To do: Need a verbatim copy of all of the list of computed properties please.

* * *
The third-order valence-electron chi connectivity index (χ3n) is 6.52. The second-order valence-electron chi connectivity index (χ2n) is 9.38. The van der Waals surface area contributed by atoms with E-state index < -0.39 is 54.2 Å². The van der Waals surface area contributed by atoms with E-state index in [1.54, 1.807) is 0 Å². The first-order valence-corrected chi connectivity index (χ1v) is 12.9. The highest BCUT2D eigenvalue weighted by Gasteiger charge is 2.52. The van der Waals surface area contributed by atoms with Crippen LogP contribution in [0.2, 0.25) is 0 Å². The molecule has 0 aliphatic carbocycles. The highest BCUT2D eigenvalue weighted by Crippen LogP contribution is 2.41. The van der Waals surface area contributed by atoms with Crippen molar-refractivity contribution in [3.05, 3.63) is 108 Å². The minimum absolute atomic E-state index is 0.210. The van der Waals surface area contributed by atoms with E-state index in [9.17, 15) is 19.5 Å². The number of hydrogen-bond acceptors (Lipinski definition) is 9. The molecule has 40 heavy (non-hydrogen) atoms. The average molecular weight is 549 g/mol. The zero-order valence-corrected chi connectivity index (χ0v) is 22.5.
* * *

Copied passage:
The third-order valence-electron chi connectivity index (χ3n) is 6.52. The second-order valence-electron chi connectivity index (χ2n) is 9.38. The van der Waals surface area contributed by atoms with E-state index < -0.39 is 54.2 Å². The van der Waals surface area contributed by atoms with E-state index in [1.54, 1.807) is 0 Å². The first-order valence-corrected chi connectivity index (χ1v) is 12.9. The highest BCUT2D eigenvalue weighted by Gasteiger charge is 2.52. The van der Waals surface area contributed by atoms with Crippen LogP contribution in [0.2, 0.25) is 0 Å². The molecule has 0 aliphatic carbocycles. The highest BCUT2D eigenvalue weighted by Crippen LogP contribution is 2.41. The van der Waals surface area contributed by atoms with Crippen molar-refractivity contribution in [3.05, 3.63) is 108 Å². The minimum absolute atomic E-state index is 0.210. The van der Waals surface area contributed by atoms with E-state index in [9.17, 15) is 19.5 Å². The number of hydrogen-bond acceptors (Lipinski definition) is 9. The molecule has 40 heavy (non-hydrogen) atoms. The average molecular weight is 549 g/mol. The zero-order valence-corrected chi connectivity index (χ0v) is 22.5.